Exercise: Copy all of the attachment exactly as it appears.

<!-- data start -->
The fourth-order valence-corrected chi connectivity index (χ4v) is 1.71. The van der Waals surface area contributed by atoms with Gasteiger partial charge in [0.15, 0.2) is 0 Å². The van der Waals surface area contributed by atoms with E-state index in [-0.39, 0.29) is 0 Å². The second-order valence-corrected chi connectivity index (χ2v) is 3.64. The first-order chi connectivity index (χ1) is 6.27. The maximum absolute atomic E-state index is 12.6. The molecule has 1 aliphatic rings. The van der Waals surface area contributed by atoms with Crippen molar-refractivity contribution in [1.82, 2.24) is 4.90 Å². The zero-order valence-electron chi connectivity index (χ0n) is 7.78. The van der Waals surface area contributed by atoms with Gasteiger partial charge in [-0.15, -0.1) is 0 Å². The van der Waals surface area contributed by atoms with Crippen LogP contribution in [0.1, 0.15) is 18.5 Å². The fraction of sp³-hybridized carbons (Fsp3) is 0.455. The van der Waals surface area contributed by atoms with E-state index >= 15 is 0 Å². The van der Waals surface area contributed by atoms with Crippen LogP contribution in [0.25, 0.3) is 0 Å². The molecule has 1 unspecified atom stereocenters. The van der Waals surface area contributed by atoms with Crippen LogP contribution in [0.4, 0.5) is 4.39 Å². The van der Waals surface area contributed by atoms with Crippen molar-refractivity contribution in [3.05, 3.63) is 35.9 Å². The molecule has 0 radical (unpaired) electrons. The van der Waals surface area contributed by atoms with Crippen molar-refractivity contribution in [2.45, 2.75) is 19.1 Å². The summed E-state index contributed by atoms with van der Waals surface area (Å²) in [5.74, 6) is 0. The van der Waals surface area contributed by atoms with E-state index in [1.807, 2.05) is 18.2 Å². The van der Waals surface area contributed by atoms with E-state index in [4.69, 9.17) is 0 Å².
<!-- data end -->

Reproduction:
The fourth-order valence-corrected chi connectivity index (χ4v) is 1.71. The van der Waals surface area contributed by atoms with Gasteiger partial charge in [0.15, 0.2) is 0 Å². The van der Waals surface area contributed by atoms with E-state index in [-0.39, 0.29) is 0 Å². The second-order valence-corrected chi connectivity index (χ2v) is 3.64. The first-order chi connectivity index (χ1) is 6.27. The maximum absolute atomic E-state index is 12.6. The molecule has 1 aliphatic rings. The van der Waals surface area contributed by atoms with Crippen molar-refractivity contribution in [1.82, 2.24) is 4.90 Å². The zero-order valence-electron chi connectivity index (χ0n) is 7.78. The van der Waals surface area contributed by atoms with Gasteiger partial charge in [-0.15, -0.1) is 0 Å². The van der Waals surface area contributed by atoms with Crippen LogP contribution in [0.1, 0.15) is 18.5 Å². The fraction of sp³-hybridized carbons (Fsp3) is 0.455. The van der Waals surface area contributed by atoms with E-state index >= 15 is 0 Å². The van der Waals surface area contributed by atoms with Crippen LogP contribution in [0.25, 0.3) is 0 Å². The molecule has 1 unspecified atom stereocenters. The van der Waals surface area contributed by atoms with Crippen LogP contribution in [0.4, 0.5) is 4.39 Å². The van der Waals surface area contributed by atoms with Crippen molar-refractivity contribution in [3.05, 3.63) is 35.9 Å². The molecule has 0 radical (unpaired) electrons. The van der Waals surface area contributed by atoms with Crippen molar-refractivity contribution in [2.45, 2.75) is 19.1 Å². The summed E-state index contributed by atoms with van der Waals surface area (Å²) in [5.74, 6) is 0. The van der Waals surface area contributed by atoms with E-state index in [1.807, 2.05) is 18.2 Å². The van der Waals surface area contributed by atoms with E-state index in [4.69, 9.17) is 0 Å².